Forrest M. Mims III

Sun and Sky
Sky Photos
Sun and Sky Data
MITS History



The data plots at will eventually be updated to include 1990 through 2012 and moved here. (The first such plot is below.) The long range plan is to eventually display most of the data and sun and sky photos from Geronimo Creek Observatory, Texas, and during annual calibration trips to Mauna Loa Observatory, Hawaii, and during field trips to Brazil, Alaska, Switzerland, Mexico, Japan and various portions of the mainland United States. The data below include some of the time series of data collected at Geronimo Creek Observatory at or near local solar noon when the Sun was unobscured by clouds. All data shown here have been previously published or discussed in peer-reviewed papers with the exception that these data are updated through 2007. Nearly all data were collected by Forrest M. Mims III. Some data points are by Minnie C. Mims, Eric R. Mims, Vicki R. Mercer and Sarah A. Mims.

1. Aerosol Optical Thickness (1990-2007)

The Aerosol Optical Thickness (AOT) or Aerosol Optical Depth (AOD) is a haze index. AOT is a dimensionless logarithmic term that expresses the attenuation of a direct beam of sunlight caused by atmospheric aerosols (microscopic droplets and particles of dust, smoke, sulfate, salt, pollen, etc.). A high value means the sky is hazy. A low value means the sky is clear. Note that AOT (blue in time series below) has a distinct annual cycle. The sky is much cleaner during winter than during summer. Note how this is closely associated with temperature. Note also how the AOT during the winters of 1991 and 1992 was higher than normal because of the eruption of Mount Pinatubo. The reduction in temperature (red in time series below) following the eruption (June 1991) is quite obvious, as is the gradual recovery to normal levels. Various spikes in AOT are from regional pollution events, Mexican smoke and dust storms from West Texas, North Africa and Asia that reach Texas. The calibration of the instrument is based on annual Langley plots conducted at the Mauna Loa Observatory in Hawaii most years since 1992. The instrument design and calibration is described in F. M. Mims III, Sun Photometer with Light-Emitting Diodes as Spectrally Selective Detectors, Applied Optics, 31, 33, 6965-6967, 1992. See the Publications page at for more recent papers by me and by David Brooks and me.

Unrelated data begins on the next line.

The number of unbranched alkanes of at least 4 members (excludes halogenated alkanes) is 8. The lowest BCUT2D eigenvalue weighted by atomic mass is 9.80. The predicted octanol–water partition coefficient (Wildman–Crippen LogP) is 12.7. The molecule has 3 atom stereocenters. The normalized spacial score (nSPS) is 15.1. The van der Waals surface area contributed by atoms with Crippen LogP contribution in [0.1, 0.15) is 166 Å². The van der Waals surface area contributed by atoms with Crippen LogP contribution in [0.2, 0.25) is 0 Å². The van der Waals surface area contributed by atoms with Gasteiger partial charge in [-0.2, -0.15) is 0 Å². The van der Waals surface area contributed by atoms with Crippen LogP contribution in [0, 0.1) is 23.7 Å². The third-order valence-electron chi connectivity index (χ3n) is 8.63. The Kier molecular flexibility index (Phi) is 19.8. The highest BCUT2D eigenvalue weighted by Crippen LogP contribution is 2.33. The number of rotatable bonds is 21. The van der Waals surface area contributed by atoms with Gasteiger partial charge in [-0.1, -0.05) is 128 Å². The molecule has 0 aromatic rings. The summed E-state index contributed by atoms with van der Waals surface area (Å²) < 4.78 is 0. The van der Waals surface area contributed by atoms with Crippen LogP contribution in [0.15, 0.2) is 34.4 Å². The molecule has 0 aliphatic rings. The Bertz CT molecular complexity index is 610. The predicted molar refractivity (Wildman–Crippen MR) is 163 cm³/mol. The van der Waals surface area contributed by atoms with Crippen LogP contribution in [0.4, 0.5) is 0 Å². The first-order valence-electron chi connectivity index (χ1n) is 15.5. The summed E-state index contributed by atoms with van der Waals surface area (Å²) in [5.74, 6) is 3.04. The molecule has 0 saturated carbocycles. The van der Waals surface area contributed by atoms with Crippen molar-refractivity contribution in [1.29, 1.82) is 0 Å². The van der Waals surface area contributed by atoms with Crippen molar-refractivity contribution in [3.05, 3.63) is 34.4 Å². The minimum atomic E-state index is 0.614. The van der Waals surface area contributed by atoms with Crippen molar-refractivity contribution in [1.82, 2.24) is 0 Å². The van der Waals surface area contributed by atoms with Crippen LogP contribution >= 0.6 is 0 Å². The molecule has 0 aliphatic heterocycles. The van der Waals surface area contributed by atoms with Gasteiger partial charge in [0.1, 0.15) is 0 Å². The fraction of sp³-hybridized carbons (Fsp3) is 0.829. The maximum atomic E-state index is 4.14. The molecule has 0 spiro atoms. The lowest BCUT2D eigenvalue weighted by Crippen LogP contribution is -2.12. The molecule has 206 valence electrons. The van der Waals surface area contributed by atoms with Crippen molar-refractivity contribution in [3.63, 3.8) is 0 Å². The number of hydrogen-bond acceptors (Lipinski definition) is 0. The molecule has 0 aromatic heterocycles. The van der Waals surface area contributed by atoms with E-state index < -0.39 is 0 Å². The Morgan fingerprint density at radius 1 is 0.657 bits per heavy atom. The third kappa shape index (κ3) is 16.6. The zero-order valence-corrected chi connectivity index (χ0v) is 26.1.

2. Total Column Water Vapor (1990-2007) 

The total water vapor column or precipitable water (PW) is the amount of water vapor in a vertical column from the surface to the top of Earth's atmosphere. Column water vapor is expressed in terms of the depth of liquid water produced if all the vapor in the vertical column is condensed as a liquid at standard temperature and pressure. PW at Geronimo Creek ranges from as low as a few mm to more than 60 mm. Water vapor is by far the most potent of the greenhouse gases. Thus, long term changes in PW might reflect changes in climate. At this site the trend is -0.055 cm per decade, which suggests a very stable long-term trend. Note the sharp increase in PW during 1999 in the time series. Note also the comparatively low PW during 2003. These data are from the first Sun photometer to use light-emitting diodes as spectrally-selective photodiodes. Thus, this instrument is not subject to significant long term drift. These data are based on new calibrations conducted in 2002 against the NOAA GPS water vapor instrument at White Sands Missile Range, New Mexico, and the Goddard Space Flight Center Aeronet Cimel Sun photometer at Mauna Loa Observatory, Hawaii. Since 2006 a comparison is being made with a NOAA GPS PW site at the San Marcos Airport (Texas). Results are very good. The instrument originally cost about $20. It's design is described in F. M. Mims III, Sun Photometer with Light-Emitting Diodes as Spectrally Selective Detectors, Applied Optics, 31, 33, 6965-6967, 1992. See also David R. Brooks, Forrest M. Mims III, and Richard Roettger, Inexpensive Near-IR Sun Photometer for Measuring Total Column Water, Journal of Atmospheric and Oceanic Technology 24, 1268–1276, July 2007. A new paper in preparation describes new calibration results and the instrument's long-term sensitivity.

Please see for additional data that will eventually be moved here.